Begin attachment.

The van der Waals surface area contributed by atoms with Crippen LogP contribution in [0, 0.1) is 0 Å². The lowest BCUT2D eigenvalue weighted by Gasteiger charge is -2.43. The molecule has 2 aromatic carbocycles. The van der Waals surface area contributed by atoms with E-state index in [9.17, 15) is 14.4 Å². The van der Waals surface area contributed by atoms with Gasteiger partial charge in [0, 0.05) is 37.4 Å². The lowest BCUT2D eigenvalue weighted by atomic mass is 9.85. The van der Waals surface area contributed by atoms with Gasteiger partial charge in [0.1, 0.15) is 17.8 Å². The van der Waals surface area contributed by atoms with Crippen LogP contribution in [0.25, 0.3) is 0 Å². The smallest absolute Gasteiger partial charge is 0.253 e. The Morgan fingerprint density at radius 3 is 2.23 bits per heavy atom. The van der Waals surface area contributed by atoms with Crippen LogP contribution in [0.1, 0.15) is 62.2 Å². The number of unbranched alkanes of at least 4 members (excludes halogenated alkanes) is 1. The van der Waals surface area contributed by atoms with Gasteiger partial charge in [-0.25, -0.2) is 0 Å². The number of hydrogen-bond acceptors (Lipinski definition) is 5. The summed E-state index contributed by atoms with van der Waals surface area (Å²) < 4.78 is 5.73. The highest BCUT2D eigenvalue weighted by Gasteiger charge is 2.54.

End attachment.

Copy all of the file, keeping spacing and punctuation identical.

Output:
The van der Waals surface area contributed by atoms with Crippen LogP contribution in [0, 0.1) is 0 Å². The lowest BCUT2D eigenvalue weighted by Gasteiger charge is -2.43. The molecule has 2 aromatic carbocycles. The van der Waals surface area contributed by atoms with E-state index in [9.17, 15) is 14.4 Å². The van der Waals surface area contributed by atoms with Gasteiger partial charge in [0, 0.05) is 37.4 Å². The lowest BCUT2D eigenvalue weighted by atomic mass is 9.85. The van der Waals surface area contributed by atoms with Gasteiger partial charge in [0.1, 0.15) is 17.8 Å². The van der Waals surface area contributed by atoms with Crippen LogP contribution in [0.25, 0.3) is 0 Å². The smallest absolute Gasteiger partial charge is 0.253 e. The Morgan fingerprint density at radius 3 is 2.23 bits per heavy atom. The van der Waals surface area contributed by atoms with Crippen LogP contribution in [0.1, 0.15) is 62.2 Å². The number of unbranched alkanes of at least 4 members (excludes halogenated alkanes) is 1. The van der Waals surface area contributed by atoms with Gasteiger partial charge in [-0.25, -0.2) is 0 Å². The number of hydrogen-bond acceptors (Lipinski definition) is 5. The summed E-state index contributed by atoms with van der Waals surface area (Å²) < 4.78 is 5.73. The highest BCUT2D eigenvalue weighted by Gasteiger charge is 2.54.